Niemeyer's Brasília photographed
by Andrew Prokos

| 18 comments
 

These night shots by New York photographer Andrew Prokos capture some of the buildings designed by late Brazilian architect Oscar Niemeyer in Brasília (+ slideshow).

National Museum of the Republic
National Museum of the Republic

Andrew Prokos topped the Night Photography category at this year's International Photography Awards with the series, which documents buildings such as the National Congress of Brazil and the Cathedral of Brasília after dark.

National Congress of Brazil
National Congress of Brazil

"I became fascinated by Oscar Niemeyer’s buildings as works of art in themselves, and the fact that Niemeyer had unprecedented influence over the architecture of the capital during his long lifetime," said Prokos.

National Congress of Brazil
National Congress of Brazil

Niemeyer, who passed away last year, completed a series of civic and government buildings in the Brazilian capital over the course of his career, following the appointment of Juscelino Kubitschek as president in 1956.

Cathedral of Brasília
Cathedral of Brasília

As well as the congress building and cathedral, Niemeyer also designed the Palácio do Planalto - the official workplace of the president - as well as the National Museum of the Republic and Itamaraty Palace.

Palácio do Planalto
Palácio do Planalto

"I found the city fascinating from a visual perspective," Prokos told Dezeen. "At its best the Niemeyer architecture is elegant and inspired; at the other end of the spectrum there are structures that are straight out of the Soviet era."

Itamaraty Palace
Itamaraty Palace

See more of Niemeyer's architecture in our earlier slideshow feature.

Praça Duque de Caxias
Praça Duque de Caxias
  • Bruno Guimaraes

    Amo Brasília!

    • Omnicrom

      Tambem!

  • Stophorous

    The article gives the impression that Brasilia was build over the lifetime of Niemeyer, which isn’t true. It was built in one go! Even if some buildings were aded later, the impression given here is just wrong.

    • sfhfs

      That’s not true. The monumental areas were more or less built in one go (but not really). Not so the residential wings.

  • El Jiji

    Back when I knew nothing about architecture, I found his cathedral to be exciting. Nowadays I can’t stand anything Niemeyer has designed.

    • Stophorous

      Why is that? Are you saying that everyone that knows something about architecture has to dislike Niemeyers work?

      • El Jiji

        No, definitely not. I’m just saying that for me it is impossible not to sense in his buildings what I regard as stereotypical architectural arrogance. This sort of grand gesture requires no critical thinking. It’s a sort of shamelessness about form. I don’t need to be taken very seriously though, I have not studied his person or work in detail.

    • Humdrum

      You’ll come back to him don’t worry :)

  • Luciano

    Check also the work of Jorge Sato – another amazing photographer that captured Niemeyer’s masterpieces: http://jorgesato.photoshelter.com/gallery/The-Wonders-of-Niemeyer/G0000nGd9Rh6neyo/C0000EfvE6D2fJWc

  • threehundredbeers

    All very nice, but there’s a point where one ceases to be a photographer and becomes a Photoshopper.

    • Archimboldo

      These are long-exposure photos, not the typical day pictures we have all seen before of Brasilia. That’s what gives them a more surreal quality and makes them so beautiful.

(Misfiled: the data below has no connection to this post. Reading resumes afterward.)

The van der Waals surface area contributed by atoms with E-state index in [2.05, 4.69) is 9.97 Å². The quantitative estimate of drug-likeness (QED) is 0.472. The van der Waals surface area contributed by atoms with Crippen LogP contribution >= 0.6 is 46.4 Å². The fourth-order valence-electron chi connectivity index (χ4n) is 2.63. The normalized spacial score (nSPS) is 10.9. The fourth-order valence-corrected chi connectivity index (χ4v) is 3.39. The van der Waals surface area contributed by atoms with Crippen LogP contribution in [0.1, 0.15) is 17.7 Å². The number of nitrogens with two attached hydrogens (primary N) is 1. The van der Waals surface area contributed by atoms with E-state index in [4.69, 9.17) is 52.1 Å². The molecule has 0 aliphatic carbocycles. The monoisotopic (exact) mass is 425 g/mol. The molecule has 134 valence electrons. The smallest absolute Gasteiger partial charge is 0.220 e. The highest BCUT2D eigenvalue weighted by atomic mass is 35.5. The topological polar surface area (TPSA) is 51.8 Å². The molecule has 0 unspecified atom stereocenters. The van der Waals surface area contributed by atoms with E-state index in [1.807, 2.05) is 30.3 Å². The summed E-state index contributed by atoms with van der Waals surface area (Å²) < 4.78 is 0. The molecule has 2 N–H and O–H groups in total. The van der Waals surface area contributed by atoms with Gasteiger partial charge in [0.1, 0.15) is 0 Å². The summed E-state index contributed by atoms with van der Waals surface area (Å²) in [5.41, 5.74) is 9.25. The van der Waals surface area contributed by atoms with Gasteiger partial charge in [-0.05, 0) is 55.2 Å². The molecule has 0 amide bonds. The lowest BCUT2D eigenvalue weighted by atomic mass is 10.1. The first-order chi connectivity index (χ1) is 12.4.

• datadata123

    There’s a very digital look to the pictures. If you search for original black and white images and other photographers’ pictures you will find much higher-quality work.

  • Maguinho

    Photography is all captured digitally now so it’s just a matter of taste really. I personally think that digitally captured photos are much sharper and crisper than the old analog (film) photos. They have an amazing clarity that the old film can’t match and the colours are much purer. As for the quality, I’ve never seen anything better of Brasilia anywhere, and I grew up there!

    • data123123

      The photos in this post are just cheesy and do not communicate the quality of the architecture well.

      You clearly do not know what you are talking about. You have an opinion about it, but a known fact is that do be up in the league of analog photo you have to have a medium format digital, which is around 10-30k usd+

      http://www.kenrockwell.com/tech/filmdig.htm

      I know this is an old article, but digital is almost the same today and the best is only a little bit cheaper than before.

      Digital cameras still have a lot of limitations and the ones used by you and me cannot compete with the dynamic range and sharpness. Only colour vividness, maybe.

      Check these photos for some unique modern Brasilia photos:

      http://www.vincentfournier.co.uk

      • Evan Lonnegan

        Your attitude seems hostile to the other comments data123123. We all have our opinions. The photos in this article won a major international photography competition and I think the judges probably know as much as you do.

        I looked at the photographer you posted and there are some interesting photos, but they are more journalistic and nothing half as gorgeous as these. You assume the photographer is using a digital camera “like you and me” – he probably uses something far better than what you and I have. Just my 2 cents.

  • Peter B

    Stunning – my first real exposure to his work. My education was more Roberto Burle Marx, the landscape architect of that time, than the architects of Brasilia, which seems a bit ridiculous now. Great photos Andrew. I’ll leave the debate on the technical aspect of the photos and architecture to others. As images, those are the most compelling that I’ve seen for some time.

  • meme

    Boring, nothing new.

  • James Briano

    Well done.